Darian Symone Harvin: This conversation is so nuanced and so personal, but there are definitely some trends that we saw as our collective lifestyles change, particularly around work in this environment where we did feel that we had to show up in a certain way between January 2020 and mid-March. This is during the mid-March is essentially when most states within the US went on lockdown. Zoom usage jumped 67%. That directly affected the way that literally people viewed their faces and how that is different from the mirror. It's different from even your phone.
It made people really think about getting procedures done, whether it is something around, maybe that takes more of a healing time and is more invasive, such as a nose job, or maybe it's something around Botox. Now I think that within the world of plastic surgery, we are seeing that also there are these regimens or the services that you can do. That's not quite Botox or it's not quite a lift, it's something that may be temporary, and so we saw an increase of people exploring those options and really basically asking the question, do I look the way I think I looked?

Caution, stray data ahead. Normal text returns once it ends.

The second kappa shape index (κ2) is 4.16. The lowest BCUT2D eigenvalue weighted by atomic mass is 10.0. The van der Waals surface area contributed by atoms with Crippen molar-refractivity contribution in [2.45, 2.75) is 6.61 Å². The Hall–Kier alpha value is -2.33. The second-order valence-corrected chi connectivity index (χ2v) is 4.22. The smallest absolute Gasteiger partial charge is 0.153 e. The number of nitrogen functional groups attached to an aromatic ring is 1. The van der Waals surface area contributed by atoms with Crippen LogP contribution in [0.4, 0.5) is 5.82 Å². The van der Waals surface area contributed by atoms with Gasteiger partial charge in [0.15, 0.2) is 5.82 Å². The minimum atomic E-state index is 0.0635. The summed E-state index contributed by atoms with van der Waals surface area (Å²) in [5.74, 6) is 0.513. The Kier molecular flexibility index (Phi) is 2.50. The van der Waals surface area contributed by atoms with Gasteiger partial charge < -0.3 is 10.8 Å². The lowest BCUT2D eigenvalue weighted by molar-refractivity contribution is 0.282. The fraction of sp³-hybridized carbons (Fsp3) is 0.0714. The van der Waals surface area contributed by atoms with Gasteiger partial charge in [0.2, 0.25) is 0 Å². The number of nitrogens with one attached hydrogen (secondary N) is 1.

Melissa Harris-Perry: No, it's true. Typically, if you are speaking to a group of people, you're not also looking at a reflection of yourself as you're having that conversation, it's very disconcerting in a way, it makes it harder to forget what you look and just be in your head because there you are staring at yourself while you're talking. I'm wondering if we know anything about that connection, the Zoom impact of looking at yourself while you're trying to work, and what that's meant for the other part of our beauty, our bodies. Are we carrying the stress in our bodies? Are we putting on weight? Are we taking off weight?
Darian Symone Harvin: I wrote a piece for a Lord. I was just able just to talk to you, a variety of women and femmes across ages. I think that something that I did feel was a common thread. All of us were looking ourselves in the mirror longer or on Zoom and our reactions were different. I spoke to a woman who routinely got her hair colored because of the graze. Now, she realized, "Hey, this is who I am. I'm going to continue to wear my [unintelligible 00:06:53]."